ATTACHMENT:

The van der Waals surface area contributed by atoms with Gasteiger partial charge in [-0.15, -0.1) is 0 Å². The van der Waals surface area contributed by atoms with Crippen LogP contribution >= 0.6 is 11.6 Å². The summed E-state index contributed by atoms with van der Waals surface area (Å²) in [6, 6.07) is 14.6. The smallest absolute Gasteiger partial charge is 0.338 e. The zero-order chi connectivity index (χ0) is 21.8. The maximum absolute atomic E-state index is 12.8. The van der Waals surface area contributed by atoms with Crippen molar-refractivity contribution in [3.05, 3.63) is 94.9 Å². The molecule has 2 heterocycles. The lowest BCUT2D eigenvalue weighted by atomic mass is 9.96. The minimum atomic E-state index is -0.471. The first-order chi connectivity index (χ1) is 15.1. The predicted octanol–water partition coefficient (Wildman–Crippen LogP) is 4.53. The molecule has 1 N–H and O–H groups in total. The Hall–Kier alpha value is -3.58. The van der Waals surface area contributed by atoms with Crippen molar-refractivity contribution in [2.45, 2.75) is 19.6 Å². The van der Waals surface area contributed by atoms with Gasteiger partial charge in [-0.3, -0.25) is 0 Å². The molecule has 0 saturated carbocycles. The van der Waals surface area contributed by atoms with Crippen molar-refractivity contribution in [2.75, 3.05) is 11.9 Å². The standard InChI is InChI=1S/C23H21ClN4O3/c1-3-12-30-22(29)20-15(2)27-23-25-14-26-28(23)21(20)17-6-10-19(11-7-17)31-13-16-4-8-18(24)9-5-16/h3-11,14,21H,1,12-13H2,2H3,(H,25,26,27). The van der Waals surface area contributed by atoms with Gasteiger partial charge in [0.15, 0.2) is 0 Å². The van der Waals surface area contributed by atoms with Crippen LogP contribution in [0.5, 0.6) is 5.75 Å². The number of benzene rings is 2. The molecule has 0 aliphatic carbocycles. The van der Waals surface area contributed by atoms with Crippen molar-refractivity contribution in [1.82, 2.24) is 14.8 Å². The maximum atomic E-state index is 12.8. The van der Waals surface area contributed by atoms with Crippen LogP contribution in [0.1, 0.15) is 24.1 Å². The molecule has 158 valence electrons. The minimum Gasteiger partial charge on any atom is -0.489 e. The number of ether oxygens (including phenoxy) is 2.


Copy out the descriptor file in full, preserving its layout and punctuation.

The van der Waals surface area contributed by atoms with Gasteiger partial charge in [-0.15, -0.1) is 0 Å². The van der Waals surface area contributed by atoms with Crippen LogP contribution >= 0.6 is 11.6 Å². The summed E-state index contributed by atoms with van der Waals surface area (Å²) in [6, 6.07) is 14.6. The smallest absolute Gasteiger partial charge is 0.338 e. The zero-order chi connectivity index (χ0) is 21.8. The maximum absolute atomic E-state index is 12.8. The van der Waals surface area contributed by atoms with Crippen molar-refractivity contribution in [3.05, 3.63) is 94.9 Å². The molecule has 2 heterocycles. The lowest BCUT2D eigenvalue weighted by atomic mass is 9.96. The minimum atomic E-state index is -0.471. The first-order chi connectivity index (χ1) is 15.1. The predicted octanol–water partition coefficient (Wildman–Crippen LogP) is 4.53. The molecule has 1 N–H and O–H groups in total. The Hall–Kier alpha value is -3.58. The van der Waals surface area contributed by atoms with Crippen molar-refractivity contribution in [2.45, 2.75) is 19.6 Å². The van der Waals surface area contributed by atoms with Gasteiger partial charge in [-0.3, -0.25) is 0 Å². The molecule has 0 saturated carbocycles. The van der Waals surface area contributed by atoms with Crippen molar-refractivity contribution in [2.75, 3.05) is 11.9 Å². The standard InChI is InChI=1S/C23H21ClN4O3/c1-3-12-30-22(29)20-15(2)27-23-25-14-26-28(23)21(20)17-6-10-19(11-7-17)31-13-16-4-8-18(24)9-5-16/h3-11,14,21H,1,12-13H2,2H3,(H,25,26,27). The van der Waals surface area contributed by atoms with Gasteiger partial charge in [0.15, 0.2) is 0 Å². The van der Waals surface area contributed by atoms with Crippen LogP contribution in [0.5, 0.6) is 5.75 Å². The number of benzene rings is 2. The molecule has 0 aliphatic carbocycles. The van der Waals surface area contributed by atoms with Crippen molar-refractivity contribution in [1.82, 2.24) is 14.8 Å². The maximum atomic E-state index is 12.8. The van der Waals surface area contributed by atoms with Crippen LogP contribution in [0.1, 0.15) is 24.1 Å². The molecule has 158 valence electrons. The minimum Gasteiger partial charge on any atom is -0.489 e. The number of ether oxygens (including phenoxy) is 2.